Re-Factoring Isnt a Cure-All

 
 
By Peter Coffee  |  Posted 2002-04-15 Email Print this article Print
 
 
 
 
 
 
 

Over its lifetime, software often falls into a vicious circle: Enhancements make the code more difficult to understand, increasing the likelihood of errors—including errors in the changes meant to repair the previous generation of bugs. Continue unti

Over its lifetime, software often falls into a vicious circle: Enhancements make the code more difficult to understand, increasing the likelihood of errors—including errors in the changes meant to repair the previous generation of bugs. Continue until collapse.

Containing this software entropy is the mission of re-factoring, the practice of continually seeking out redundancy, identifying poorly located data or functionality, and transforming code in ways that do not change its function but increase its understandability.

"Re-factor mercilessly," commands consultant Ron Jeffries, editor of an extreme programming Web site (www.xprogramming.com). "When you find two methods that look the same, you re-factor the code to combine them. When you find two objects with common functionality, you re-factor to make there be just one."

Considered apart from other practices, re-factoring could sound like a cure that perpetuates the disease. It might seem that re-factoring tries to mitigate the risks of necessary change by looking for ways to make merely cosmetic changes. Like the diet without exercise, re-factoring alone will produce disappointing or even counterproductive results.

Re-factoring must be combined with other extreme programming practices that include continuous testing and integration (nothing that breaks the code ever gets beyond the daily build) and simple design (never deploying code that does more than is needed today).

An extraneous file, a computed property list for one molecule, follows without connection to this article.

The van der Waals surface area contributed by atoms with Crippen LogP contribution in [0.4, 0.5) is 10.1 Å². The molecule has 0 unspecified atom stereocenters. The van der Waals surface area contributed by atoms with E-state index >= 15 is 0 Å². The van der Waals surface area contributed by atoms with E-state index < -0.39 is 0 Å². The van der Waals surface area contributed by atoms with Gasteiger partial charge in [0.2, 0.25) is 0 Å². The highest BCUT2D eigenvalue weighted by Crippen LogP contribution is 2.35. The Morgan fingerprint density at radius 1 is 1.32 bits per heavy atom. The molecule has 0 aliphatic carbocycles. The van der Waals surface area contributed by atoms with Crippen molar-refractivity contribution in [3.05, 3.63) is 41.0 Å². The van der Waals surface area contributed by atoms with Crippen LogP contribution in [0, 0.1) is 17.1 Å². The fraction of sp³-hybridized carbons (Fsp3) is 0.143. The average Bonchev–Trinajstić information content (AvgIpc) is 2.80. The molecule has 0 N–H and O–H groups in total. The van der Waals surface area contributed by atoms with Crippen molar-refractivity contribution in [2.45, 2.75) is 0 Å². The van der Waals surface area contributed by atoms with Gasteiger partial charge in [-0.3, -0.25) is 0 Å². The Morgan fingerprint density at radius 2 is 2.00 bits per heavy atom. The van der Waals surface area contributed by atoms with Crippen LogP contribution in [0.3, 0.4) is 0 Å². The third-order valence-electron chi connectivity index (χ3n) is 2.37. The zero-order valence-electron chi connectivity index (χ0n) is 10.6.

Extreme programming doesnt try to forestall software change by anticipating future needs; rather, it treats changing needs as a certainty and tries to reduce software update costs by mandating reliable processes.

Developers will do well to perform their re-factoring with the aid of high-level tools, such as Rational Software Corp.s Rational XDE and TogetherSoft Corp.s ControlCenter, and supportive programming environments. Smalltalk programmers, for example, take for granted the ability to find all senders of any given method, easing the task of redirecting those messages to a new method that re-factors one or more others.

But re-factoring tools cant completely automate a simple mechanical process. There are similarities that are inherent and candidates for re-factoring, but there are other cases where consolidation might impede refinement of separate features.

Nor can re-factoring repair an organizational problem. If a company has a dozen Web sites, there are probably corresponding divisions among the business units. Those will have to be addressed before re-factoring can do its job.

Technology Editor Peter Coffee can be contacted at peter_coffee@ziffdavis.com.

 
 
 
 
Peter Coffee is Director of Platform Research at salesforce.com, where he serves as a liaison with the developer community to define the opportunity and clarify developers' technical requirements on the company's evolving Apex Platform. Peter previously spent 18 years with eWEEK (formerly PC Week), the national news magazine of enterprise technology practice, where he reviewed software development tools and methods and wrote regular columns on emerging technologies and professional community issues.Before he began writing full-time in 1989, Peter spent eleven years in technical and management positions at Exxon and The Aerospace Corporation, including management of the latter company's first desktop computing planning team and applied research in applications of artificial intelligence techniques. He holds an engineering degree from MIT and an MBA from Pepperdine University, he has held teaching appointments in computer science, business analytics and information systems management at Pepperdine, UCLA, and Chapman College.
 
 
 
 
 
 
 

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